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Supreme Court of Kentucky.

Pleas Lucian KAVANAUGH, Appellant v. COMMONWEALTH of Kentucky, Appellee.

No. 2012–SC–000820–DG.

Decided: April 17, 2014

Robert Chung–Hua Yang, Assistant Public Advocate, Counsel for Appellant. Jack Conway, Attorney General, Courtney J. Hightower, Assistant Attorney General, Counsel for Appellee.


At around 3:40 a.m., on March 6, 2010, Officer Richard Rice of the Lexington Police Department was in his cruiser patrolling a high crime area in Lexington. He came upon a vehicle parked on the side of the street with only its taillights on. Officer Rice drove past the vehicle, but did not initially see anyone inside. Nevertheless, he was concerned that the vehicle may have been stolen or otherwise involved in criminal activity. Officer Rice turned around and parked his cruiser behind the vehicle and radioed the police dispatcher the vehicle's license plate number. While awaiting a report, Officer Rice noticed two people sitting inside the vehicle.

Officer Rice exited his cruiser and approached the vehicle to investigate. He walked to the driver's side door and spoke with the driver, Faith Kimeli. He also observed Appellant, Pleas Lucian Kavanaugh, sitting in the passenger's seat. At this time, the officer explained that he was suspicious of the couple sitting in their vehicle with only the taillights on in a high crime area during the early morning hours. Ms. Kimeli explained that they had just dropped off a friend after returning from a club, and that she and Kavanaugh were just sitting in the car talking. The officer asked Ms. Kimeli for her identification and she willingly complied. During this exchange, Kavanaugh never made eye contact with the officer.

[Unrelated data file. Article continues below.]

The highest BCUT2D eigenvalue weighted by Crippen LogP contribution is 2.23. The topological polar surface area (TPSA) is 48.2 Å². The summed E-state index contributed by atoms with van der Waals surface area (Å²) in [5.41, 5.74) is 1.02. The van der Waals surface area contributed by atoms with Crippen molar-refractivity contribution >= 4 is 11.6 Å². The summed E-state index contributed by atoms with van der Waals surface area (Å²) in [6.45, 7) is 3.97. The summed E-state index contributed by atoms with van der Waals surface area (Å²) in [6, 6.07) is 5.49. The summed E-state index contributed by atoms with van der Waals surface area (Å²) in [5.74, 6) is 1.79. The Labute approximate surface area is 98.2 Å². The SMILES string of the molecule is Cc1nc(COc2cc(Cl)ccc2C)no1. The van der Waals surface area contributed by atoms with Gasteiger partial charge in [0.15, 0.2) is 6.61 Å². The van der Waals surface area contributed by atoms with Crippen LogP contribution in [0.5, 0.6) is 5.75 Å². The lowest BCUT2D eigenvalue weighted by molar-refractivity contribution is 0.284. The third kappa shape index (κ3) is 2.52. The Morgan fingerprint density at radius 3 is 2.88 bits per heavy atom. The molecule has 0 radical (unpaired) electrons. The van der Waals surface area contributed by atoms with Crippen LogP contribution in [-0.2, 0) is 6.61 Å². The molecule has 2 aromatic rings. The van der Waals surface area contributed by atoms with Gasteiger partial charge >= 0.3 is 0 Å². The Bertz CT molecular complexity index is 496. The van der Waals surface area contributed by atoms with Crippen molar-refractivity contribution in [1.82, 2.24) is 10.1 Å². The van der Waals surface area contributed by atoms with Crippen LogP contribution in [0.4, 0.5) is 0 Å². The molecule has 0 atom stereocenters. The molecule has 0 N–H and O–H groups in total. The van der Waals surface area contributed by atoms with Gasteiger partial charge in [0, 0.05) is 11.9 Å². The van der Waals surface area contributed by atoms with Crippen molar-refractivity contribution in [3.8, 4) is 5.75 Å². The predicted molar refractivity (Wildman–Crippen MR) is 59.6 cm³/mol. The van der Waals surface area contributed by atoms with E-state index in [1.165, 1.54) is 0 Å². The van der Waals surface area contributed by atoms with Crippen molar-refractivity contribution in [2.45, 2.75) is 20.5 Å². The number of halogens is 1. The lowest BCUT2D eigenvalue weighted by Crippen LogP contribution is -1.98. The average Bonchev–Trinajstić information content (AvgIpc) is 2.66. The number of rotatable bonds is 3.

Officer Rice also asked Kavanaugh if he had identification, to which Kavanaugh answered that he did not. He then asked Kavanaugh for his name. Kavanaugh responded by inquiring as to why the officer wanted to know. Officer Rice explained that he needed to know because Kavanaugh had not presented any identification. Throughout this exchange, Kavanaugh never made eye contact with the officer and began reaching into his coat and digging in his pocket. Concerned that Kavanaugh might have a weapon, Rice asked him to step out of the vehicle.

After Kavanaugh exited the vehicle, he pulled a small black item from his pocket. Believing that the object could have been a weapon, Officer Rice ordered Kavanaugh to get his hands out of his pockets. Kavanaugh placed the object back in his pocket and stepped towards the officer. Officer Rice explained to Kavanaugh that, due to his suspicious actions, he needed to frisk him for a weapon. Kavanaugh refused and then removed a small, black digital recording device from his pocket and spoke into it, saying something to the effect that he was being harassed. Kavanaugh continued to be non-compliant and refused to put the recorder down. Officer Rice eventually initiated a Terry frisk1 by having Kavanaugh place his hands behind his back, although Kavanaugh never relinquished the recorder.

Sometime during the search, Officer Rice removed Kavanaugh's wallet from his person in order to look for identification, to which Kavanaugh responded by yelling, “Get out of my wallet!” Kavanaugh then disengaged his hands, placed the recorder on the trunk of the car, spun around quickly, and grabbed Officer Rice in a “bear hug.” As a result of the physical contact, Officer Rice arrested Kavanaugh and radioed for backup. When other officers arrived on the scene, they searched Kavanaugh and discovered 0.5 grams of crack-cocaine in his right front pants pocket.

Kavanaugh was charged in the Fayette Circuit Court with one count of menacing and one count of first-degree possession of a controlled substance, first offense. The latter was amended to one count of criminal attempt to possession of a controlled substance. Kavanaugh filed a motion to suppress evidence, which the trial court denied. He then entered a conditional guilty plea to both charges and was sentenced to twelve months imprisonment for the attempted possession charge and thirty days for menacing, to be served concurrently. He was then placed on conditional discharge for one year.

A Court of Appeals panel unanimously affirmed the trial court's denial of Kavanaugh's suppression motion and we granted discretionary review. After reviewing the record and the law, we affirm that decision.

Suppression Motion